Caring for Norwegian terrorists abroad
Profiles of Norwegian science
A former soldier guarding Norway’s king travels to Somalia to fight for a religious terror group. A Norwegian citizen massacres dozens in 2013 in Nairobi’s Westgate shopping mall.
What should the government of Norway do? What if a Norwegian terrorist overseas asks for help to return to Norway or for legal support in their country of capture? Does the government have any duties or obligations to render assistance to these Norwegians?
For domestic incidences, procedures are clear. The terrorist who set off a bomb in central Oslo on July 22, 2011, and then perpetrated the Utøya shootings was afforded due process under Norwegian law. He was tried, convicted, and jailed, with his human rights protected and being offered as much support as the government could provide under Norwegian law.
Terrorists leaving Norway are subject to laws and justice systems (or lack thereof) of any country in which they operate. But they remain Norwegian, unless mechanisms are used to rescind citizenship, so they could still appeal to their government for help. Norwegian politicians and officials could then find themselves in a quandary about what help to provide.
Stig Jarle Hansen, professor at the Norwegian University of Life Sciences, researches this labyrinth as part of a Norwegian Institute of Foreign Affairs-led project called Duty of Care: Protection of Citizens Abroad, funded by the Research Council of Norway. He aims to support the government of Norway in determining their moral and legal duties, as well as what actions they can carry out practically, when Norwegian citizens travel to other countries to support terrorism.
The baseline is that Norwegian law demands that the government assist its citizens overseas when needed. The type of assistance is not always straightforward or extensive, especially since the government will not send its own staff into danger. Instead, support from afar is sometimes the most that can and should be proffered.
Ethical dilemmas manifest. If the Norwegian’s family explains that the terrorist was brainwashed, has changed their mind, or is being detained against their will, should the government do more? What if aiding a Norwegian overseas means directly or indirectly communicating with, or abetting, a terrorist organization?
Hansen is no stranger to difficult analyses. Renowned for his insights into religious terror and political theory, he is a commentator for international media, including CNN and BBC. Focusing on the Horn of Africa and wider Red Sea region, he does much more than think at his desk. Hansen is a veteran of research in the conflict zone of Mogadishu, traveling there frequently from 2005 to 2014.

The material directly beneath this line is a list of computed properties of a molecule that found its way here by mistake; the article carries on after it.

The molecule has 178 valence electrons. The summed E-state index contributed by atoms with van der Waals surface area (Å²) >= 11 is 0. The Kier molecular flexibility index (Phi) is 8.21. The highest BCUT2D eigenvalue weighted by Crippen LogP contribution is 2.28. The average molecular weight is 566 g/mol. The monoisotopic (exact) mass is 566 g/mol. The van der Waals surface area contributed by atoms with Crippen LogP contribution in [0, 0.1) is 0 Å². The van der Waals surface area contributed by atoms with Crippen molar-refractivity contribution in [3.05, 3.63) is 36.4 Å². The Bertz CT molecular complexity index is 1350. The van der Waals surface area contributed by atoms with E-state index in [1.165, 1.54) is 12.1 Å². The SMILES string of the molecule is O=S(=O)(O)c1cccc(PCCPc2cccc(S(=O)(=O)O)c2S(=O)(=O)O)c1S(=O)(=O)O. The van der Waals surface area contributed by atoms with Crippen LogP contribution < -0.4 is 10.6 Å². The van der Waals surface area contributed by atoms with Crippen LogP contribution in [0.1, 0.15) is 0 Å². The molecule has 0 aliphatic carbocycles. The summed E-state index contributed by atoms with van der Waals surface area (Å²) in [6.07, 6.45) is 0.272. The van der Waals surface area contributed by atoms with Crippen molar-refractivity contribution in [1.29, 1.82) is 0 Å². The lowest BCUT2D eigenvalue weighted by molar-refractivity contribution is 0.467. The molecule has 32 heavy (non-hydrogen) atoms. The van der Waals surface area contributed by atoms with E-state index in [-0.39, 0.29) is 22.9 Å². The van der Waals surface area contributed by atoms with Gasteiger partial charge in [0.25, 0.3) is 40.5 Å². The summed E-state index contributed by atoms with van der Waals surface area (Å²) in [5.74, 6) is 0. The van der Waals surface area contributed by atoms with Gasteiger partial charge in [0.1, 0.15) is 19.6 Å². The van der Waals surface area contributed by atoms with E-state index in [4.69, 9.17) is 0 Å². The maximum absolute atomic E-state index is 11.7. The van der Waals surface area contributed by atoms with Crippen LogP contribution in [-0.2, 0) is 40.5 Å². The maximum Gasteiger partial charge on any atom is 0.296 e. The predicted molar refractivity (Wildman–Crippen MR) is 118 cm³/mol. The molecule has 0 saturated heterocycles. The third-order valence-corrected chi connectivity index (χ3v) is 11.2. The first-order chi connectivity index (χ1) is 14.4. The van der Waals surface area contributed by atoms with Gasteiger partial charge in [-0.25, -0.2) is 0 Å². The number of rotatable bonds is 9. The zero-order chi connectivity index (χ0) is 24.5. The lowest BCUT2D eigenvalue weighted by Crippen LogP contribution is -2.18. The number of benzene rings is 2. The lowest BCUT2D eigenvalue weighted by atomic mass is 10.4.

His advice focuses on Norway being more proactive in determining how to treat Norwegian terrorists who are overseas, notably through prevention. Not everyone involved—the Norwegians overseas or their families—is comfortable soliciting help. Requests for state help could be impeded by an intransient low-level civil servant, experiences of racism, or distrust of government and authorities.
Desperate families without these qualms have publicized their predicament through the media or have enlisted wider community support to tackle government lethargy. Not all can. They might not have the resources or they could be isolated from others. They possibly fear stigmatizing their cultural group.
It is tricky. Hansen highlights that the government of Norway cannot force anyone to connect with them. Norwegian terrorists overseas might not want contact. When their family pleads for support and the individual’s will is unclear, gray areas expand.
Often, the location in question lacks functioning authorities or any clear route for communicating with and extracting an individual. If the terrorist faces a near-certain lengthy jail term upon returning to Norway, what incentive exists to flee back home?
These challenging questions subject the government to criticism no matter what it does and no matter how fast or slow it responds to cases. Hansen’s research systematically lays out the questions, the options, and the consequences of each decision. Then, policies can be developed in advance, rather than in ad-hoc response to headlines.
The goal of this science is to save lives by removing terrorists from their fight—and, ultimately, to avoid anyone choosing to be a terrorist in the first place.
Ilan Kelman (www.ilankelman.org and Twitter @Ilan-Kelman) is a Reader in Risk, Resilience, and Global Health at University College London, England, and a fellow at the University of Agder, Norway. His overall research interest is linking disasters and health, including the integration of climate change into disaster research and health research.
This article originally appeared in the March 9, 2018, issue of The Norwegian American. To subscribe, visit SUBSCRIBE or call us at (206) 784-4617.